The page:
Dyslipidemia inhibits Toll-like receptor-induced activation of CD8alpha-negative dendritic cells and protective Th1 type immunity.

Shamshiev AT, Ampenberger F, Ernst B, Rohrer L, Marsland BJ, Kopf M - J. Exp. Med. (2007)

Impaired production of IL-12, -6, and TNF-α in dyslipidemic mice is restricted to the CD8α− myeloid DC subset. Splenic DCs were isolated from HFCD-fed C57BL/6 (B6) or apoE−/− mice and stimulated with CpG for 6 h. (A) Representative dot plots from cells stimulated with 100 nM CpG are shown. (B) The proportion of IL-12p40–producing cells in CD8α− and CD8α+ DC subsets after stimulation with the indicated doses of CpG. (C) Splenic CD8α− DCs and (D) CD8α+ DCs were sorted by flow cytometry from C57BL/6 and apoE−/− mice were fed either a chow or HFCD for 10 wk and stimulated with CpG and anti-CD40. Supernatants were collected after 20 h of culture and assayed for IL-12p40, -12p35, -6, and TNF-α by ELISA. Error bars represent the mean ± the SD.
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Related In: Results  -  Collection

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fig4: Impaired production of IL-12, -6, and TNF-α in dyslipidemic mice is restricted to the CD8α− myeloid DC subset. Splenic DCs were isolated from HFCD-fed C57BL/6 (B6) or apoE−/− mice and stimulated with CpG for 6 h. (A) Representative dot plots from cells stimulated with 100 nM CpG are shown. (B) The proportion of IL-12p40–producing cells in CD8α− and CD8α+ DC subsets after stimulation with the indicated doses of CpG. (C) Splenic CD8α− DCs and (D) CD8α+ DCs were sorted by flow cytometry from C57BL/6 and apoE−/− mice were fed either a chow or HFCD for 10 wk and stimulated with CpG and anti-CD40. Supernatants were collected after 20 h of culture and assayed for IL-12p40, -12p35, -6, and TNF-α by ELISA. Error bars represent the mean ± the SD.
Mentions: Splenic CD11c+ DCs can be classified into CD8α− (∼80% of total) and CD8α+ (∼20% of total) subsets that originate from myeloid and lymphoid precursors, respectively (21). Interestingly, impaired IL-12p40 production by apoE−/− DCs was only found in the CD8α−, but not in the CD8α+, DC subset (Fig. 4, A and B). DCs require both microbial stimuli and CD40 ligation for optimal production of IL-12p70 (22). Therefore, we stimulated purified CD8α− and CD8α+ DCs with both CpG and agonistic anti-CD40 mAb and measured cytokine production in the supernatant. HFCD strikingly inhibited the capacity of DCs to produce IL-12p40, -12p70, -6, and TNF-α from both C57BL/6 and apoE−/− mice with the most severe defect in the latter (Fig. 4 C). In contrast, CD8α+ DCs secreted comparable amounts of IL-12p70 and -12p40 (Fig. 4 D). To assess whether dyslipidemia affected the DC response to TLR stimulation in vivo, we injected HFCD-fed apoE−/− or C57BL/6 mice with CpG or LPS, and 5 h later we isolated splenic DCs and analyzed expression of costimulatory molecules and IL-12p40 production. Consistent with the in vitro results, we observed a reduced expression of the costimulatory molecules CD80, CD86, and CD40 (Fig. 5 A), and a reduced number of IL-12p40–producing CD8α− DCs isolated from HFCD-fed apoE−/− mice (4.6 ± 1.1%) compared with HFCD-fed C57BL/6 controls (15.3 ± 2.4%; Fig. 5 B). Collectively, these results demonstrate that dyslipidemia inhibits TLR-mediated maturation and proinflammatory cytokine production in CD8α− DCs, but not in CD8α+ DCs.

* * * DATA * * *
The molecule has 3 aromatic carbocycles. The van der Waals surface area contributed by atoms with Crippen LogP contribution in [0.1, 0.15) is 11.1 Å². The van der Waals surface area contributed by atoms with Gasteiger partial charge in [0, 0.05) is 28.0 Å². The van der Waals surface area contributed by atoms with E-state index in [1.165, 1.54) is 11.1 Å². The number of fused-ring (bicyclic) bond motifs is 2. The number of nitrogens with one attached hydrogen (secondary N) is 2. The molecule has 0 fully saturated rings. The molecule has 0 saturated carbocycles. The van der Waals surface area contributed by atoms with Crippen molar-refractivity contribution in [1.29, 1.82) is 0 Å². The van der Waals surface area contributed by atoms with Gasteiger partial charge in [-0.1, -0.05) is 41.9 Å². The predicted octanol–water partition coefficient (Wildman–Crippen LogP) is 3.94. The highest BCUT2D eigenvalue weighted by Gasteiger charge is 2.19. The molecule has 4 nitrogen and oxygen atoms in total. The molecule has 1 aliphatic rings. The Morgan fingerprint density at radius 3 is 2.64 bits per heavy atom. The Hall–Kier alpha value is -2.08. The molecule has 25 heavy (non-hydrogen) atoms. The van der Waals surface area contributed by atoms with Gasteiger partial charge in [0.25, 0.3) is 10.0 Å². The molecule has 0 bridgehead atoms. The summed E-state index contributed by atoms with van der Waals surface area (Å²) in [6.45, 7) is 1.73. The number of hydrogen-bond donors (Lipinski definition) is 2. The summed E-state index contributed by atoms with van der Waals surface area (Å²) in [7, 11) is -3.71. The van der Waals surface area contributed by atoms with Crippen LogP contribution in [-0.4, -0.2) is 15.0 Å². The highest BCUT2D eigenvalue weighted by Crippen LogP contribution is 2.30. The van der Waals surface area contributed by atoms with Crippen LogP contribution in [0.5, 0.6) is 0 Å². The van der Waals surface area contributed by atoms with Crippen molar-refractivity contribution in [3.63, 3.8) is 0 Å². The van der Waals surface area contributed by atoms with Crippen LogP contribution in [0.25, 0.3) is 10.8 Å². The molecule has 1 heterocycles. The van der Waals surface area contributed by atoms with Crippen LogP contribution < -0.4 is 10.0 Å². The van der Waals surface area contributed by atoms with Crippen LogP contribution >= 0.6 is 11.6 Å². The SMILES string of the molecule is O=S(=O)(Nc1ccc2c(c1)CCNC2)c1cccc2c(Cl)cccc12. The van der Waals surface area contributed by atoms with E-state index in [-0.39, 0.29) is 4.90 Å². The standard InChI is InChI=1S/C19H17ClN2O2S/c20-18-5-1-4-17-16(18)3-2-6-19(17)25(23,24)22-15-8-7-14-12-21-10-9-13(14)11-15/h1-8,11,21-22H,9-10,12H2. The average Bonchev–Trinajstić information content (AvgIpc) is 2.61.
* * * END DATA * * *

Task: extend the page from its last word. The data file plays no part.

Bottom Line: Decreased DC activation profoundly influenced T helper (Th) cell responses, leading to impaired Th1 and enhanced Th2 responses.We found that oxidized low-density lipoprotein (oxLDL) was the key active component responsible for this effect, as it could directly uncouple TLR-mediated signaling on CD8alpha(-) myeloid DCs and inhibit NF-kappaB nuclear translocation.These results show that a dyslipidemic microenvironment can directly interfere with DC responses to pathogen-derived signals and skew the development of T cell-mediated immunity.

View Article: PubMed Central - PubMed

Affiliation: Molecular Biomedicine, Institute of Integrative Biology, Swiss Federal Institute of Technology Zürich, 8952 Zürich, Switzerland.

ABSTRACT
Environmental factors, including diet, play a central role in influencing the balance of normal immune homeostasis; however, many of the cellular mechanisms maintaining this balance remain to be elucidated. Using mouse models of genetic and high-fat/cholesterol diet-induced dyslipidemia, we examined the influence of dyslipidemia on T cell and dendritic cell (DC) responses in vivo and in vitro. We show that dyslipidemia inhibited Toll-like receptor (TLR)-induced production of proinflammatory cytokines, including interleukin (IL)-12, IL-6, and tumor necrosis factor-alpha, as well as up-regulation of costimulatory molecules by CD8alpha(-) DCs, but not by CD8alpha(+) DCs, in vivo. Decreased DC activation profoundly influenced T helper (Th) cell responses, leading to impaired Th1 and enhanced Th2 responses. As a consequence of this immune modulation, host resistance to Leishmania major was compromised. We found that oxidized low-density lipoprotein (oxLDL) was the key active component responsible for this effect, as it could directly uncouple TLR-mediated signaling on CD8alpha(-) myeloid DCs and inhibit NF-kappaB nuclear translocation. These results show that a dyslipidemic microenvironment can directly interfere with DC responses to pathogen-derived signals and skew the development of T cell-mediated immunity.

Show MeSH
Related in: MedlinePlus